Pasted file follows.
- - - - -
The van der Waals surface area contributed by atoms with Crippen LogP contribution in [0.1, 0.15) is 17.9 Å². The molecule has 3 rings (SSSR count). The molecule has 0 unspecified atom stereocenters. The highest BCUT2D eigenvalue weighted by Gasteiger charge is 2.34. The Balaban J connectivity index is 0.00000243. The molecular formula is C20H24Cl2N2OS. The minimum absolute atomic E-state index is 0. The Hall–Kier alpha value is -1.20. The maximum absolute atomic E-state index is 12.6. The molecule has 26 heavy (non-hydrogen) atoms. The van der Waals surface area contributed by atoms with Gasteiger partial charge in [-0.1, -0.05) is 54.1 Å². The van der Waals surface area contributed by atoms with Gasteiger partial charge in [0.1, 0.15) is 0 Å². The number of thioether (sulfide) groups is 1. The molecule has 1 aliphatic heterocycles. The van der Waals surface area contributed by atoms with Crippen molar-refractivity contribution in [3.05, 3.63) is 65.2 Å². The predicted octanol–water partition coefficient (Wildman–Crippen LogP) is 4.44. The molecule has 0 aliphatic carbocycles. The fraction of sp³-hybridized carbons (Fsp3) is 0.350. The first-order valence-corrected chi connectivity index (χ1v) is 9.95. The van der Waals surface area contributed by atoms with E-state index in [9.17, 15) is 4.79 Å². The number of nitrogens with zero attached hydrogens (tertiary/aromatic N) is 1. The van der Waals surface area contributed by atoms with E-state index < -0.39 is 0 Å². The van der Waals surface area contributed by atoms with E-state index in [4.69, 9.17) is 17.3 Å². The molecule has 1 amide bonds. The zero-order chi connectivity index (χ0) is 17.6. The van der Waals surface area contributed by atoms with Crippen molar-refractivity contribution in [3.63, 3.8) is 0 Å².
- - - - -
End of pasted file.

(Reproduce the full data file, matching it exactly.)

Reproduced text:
The van der Waals surface area contributed by atoms with Crippen LogP contribution in [0.1, 0.15) is 17.9 Å². The molecule has 3 rings (SSSR count). The molecule has 0 unspecified atom stereocenters. The highest BCUT2D eigenvalue weighted by Gasteiger charge is 2.34. The Balaban J connectivity index is 0.00000243. The molecular formula is C20H24Cl2N2OS. The minimum absolute atomic E-state index is 0. The Hall–Kier alpha value is -1.20. The maximum absolute atomic E-state index is 12.6. The molecule has 26 heavy (non-hydrogen) atoms. The van der Waals surface area contributed by atoms with Gasteiger partial charge in [-0.1, -0.05) is 54.1 Å². The van der Waals surface area contributed by atoms with Gasteiger partial charge in [0.1, 0.15) is 0 Å². The number of thioether (sulfide) groups is 1. The molecule has 1 aliphatic heterocycles. The van der Waals surface area contributed by atoms with Crippen molar-refractivity contribution in [3.05, 3.63) is 65.2 Å². The predicted octanol–water partition coefficient (Wildman–Crippen LogP) is 4.44. The molecule has 0 aliphatic carbocycles. The fraction of sp³-hybridized carbons (Fsp3) is 0.350. The first-order valence-corrected chi connectivity index (χ1v) is 9.95. The van der Waals surface area contributed by atoms with E-state index in [9.17, 15) is 4.79 Å². The number of nitrogens with zero attached hydrogens (tertiary/aromatic N) is 1. The van der Waals surface area contributed by atoms with E-state index < -0.39 is 0 Å². The van der Waals surface area contributed by atoms with E-state index in [4.69, 9.17) is 17.3 Å². The molecule has 1 amide bonds. The zero-order chi connectivity index (χ0) is 17.6. The van der Waals surface area contributed by atoms with Crippen molar-refractivity contribution in [3.63, 3.8) is 0 Å².